A federal judge on Wednesday December 28, 2011, ordered the federal government to pay $17.8 million to the relatives of four family members who were killed three years ago when a Marine jet fighter (F-18 Hornet) crashed into a San Diego home near Marine Corps Air Station Miramar. The lawyer representing the family had asked the Judge to award $56 million. The case was tried only as to the issue of the family’s compensation. The government had admitted that the crash and the resulting deaths were the result of several layers of incompetence. A wrongful death claim against the U.S. government is decided by the federal judge. The plaintiffs in a FTCA claim are not entitled to jury trial.
U.S. District Judge Jeffrey Miller said Don Yoon, whose wife, Youngmi; daughters, Rachel and Grace; and mother-in-law, Seokim Lee, perished in the crash, should receive $9.6 million in compensation.
Miller ruled Sanghyun Lee, Seokim’s husband, should receive $3.7 million. Youngmi’s three siblings received $1.5 million each for the loss of their mother and sister.
The amounts covers lost wages and property as well as compensation for the loss of companionship, love and care of the four who died. Miller awarded Don Yoon a total of $6.1 million in noneconomic compensation for the deaths of his wife and children.
An article in the San Diego Union released the terms of the judge’s award. On line comments about the Judge’s award covered the gamut with outrage being at each end. At one end, commenters believed that the result was typical “jackpot justice” and was more than enough to fairly compensate. Complaints were aired that we, the taxpayers, are the “losers” and eventually will pay. There was more than one observation that the award would allow the recipients and their families to be financially secure for generations. At the other end, writers sympathetic to the family stated that no amount is adequate for the losses suffered by the survivors; that the total award of $17.8 million was not even the cost of one F-18 Hornet; that the award was, in the overall scheme of government expenditures, a pittance.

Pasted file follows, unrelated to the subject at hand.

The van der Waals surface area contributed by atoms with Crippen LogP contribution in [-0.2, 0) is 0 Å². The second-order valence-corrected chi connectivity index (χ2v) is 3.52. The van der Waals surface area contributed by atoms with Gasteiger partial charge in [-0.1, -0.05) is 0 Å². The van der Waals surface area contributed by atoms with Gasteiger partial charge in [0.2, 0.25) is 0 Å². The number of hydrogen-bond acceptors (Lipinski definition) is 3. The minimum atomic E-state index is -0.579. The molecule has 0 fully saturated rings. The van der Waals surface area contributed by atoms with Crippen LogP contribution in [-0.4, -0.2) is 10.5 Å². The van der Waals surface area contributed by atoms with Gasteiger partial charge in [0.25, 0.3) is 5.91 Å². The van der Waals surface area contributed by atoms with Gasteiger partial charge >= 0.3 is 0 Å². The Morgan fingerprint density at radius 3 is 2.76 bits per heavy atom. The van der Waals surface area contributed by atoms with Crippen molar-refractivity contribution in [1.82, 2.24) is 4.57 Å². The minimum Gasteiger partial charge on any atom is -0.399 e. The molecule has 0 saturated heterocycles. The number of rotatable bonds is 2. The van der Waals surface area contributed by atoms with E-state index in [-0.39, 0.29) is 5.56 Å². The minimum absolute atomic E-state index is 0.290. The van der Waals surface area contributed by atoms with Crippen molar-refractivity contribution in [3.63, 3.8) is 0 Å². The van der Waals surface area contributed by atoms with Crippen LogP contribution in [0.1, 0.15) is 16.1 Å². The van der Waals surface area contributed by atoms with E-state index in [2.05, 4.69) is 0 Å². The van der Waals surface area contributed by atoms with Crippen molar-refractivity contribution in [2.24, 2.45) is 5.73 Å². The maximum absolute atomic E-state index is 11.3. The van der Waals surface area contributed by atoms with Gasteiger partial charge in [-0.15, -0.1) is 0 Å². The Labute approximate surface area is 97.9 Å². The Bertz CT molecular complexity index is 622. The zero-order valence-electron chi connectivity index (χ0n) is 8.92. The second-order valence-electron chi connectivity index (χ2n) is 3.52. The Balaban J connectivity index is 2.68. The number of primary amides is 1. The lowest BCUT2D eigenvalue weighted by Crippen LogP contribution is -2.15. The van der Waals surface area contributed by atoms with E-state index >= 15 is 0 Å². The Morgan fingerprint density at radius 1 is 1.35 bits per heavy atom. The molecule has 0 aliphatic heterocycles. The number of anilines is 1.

The overwhelming majority of wrongful death trials are submitted for decision to a jury, not a judge. Even wrongful death cases which are eligible for jury trial are settled (some statistics suggest that settlements occur in over 90% of all personal injury and death claims) and are not decided either by a judge or a jury. Settlements occur because neither the surviving family nor the defendant or his insurer can predict with certainty what a jury or judge will award in a case. When a party elects to let a jury decide the case, that party is gambling with the unknown. Settlement removes the uncertainty of trial by jury, results in quicker resolution of the case, and saves each party the considerable time and expense required for trial. Settlement allows both parties some control of the outcome of the lawsuit. Once the decision is turned over to a judge or jury, the parties lose control of the process and place their fate in the hands of twelve strangers.
There are rational arguments that the Judge’s award either was too generous or inadequate. In most federal cases, there are mandatory settlement conferences before trial. It would be interesting to know if there was a settlement conference in this case; and, if so, which party elected to gamble that they (the family) or it (the government) could beat the offer on the table.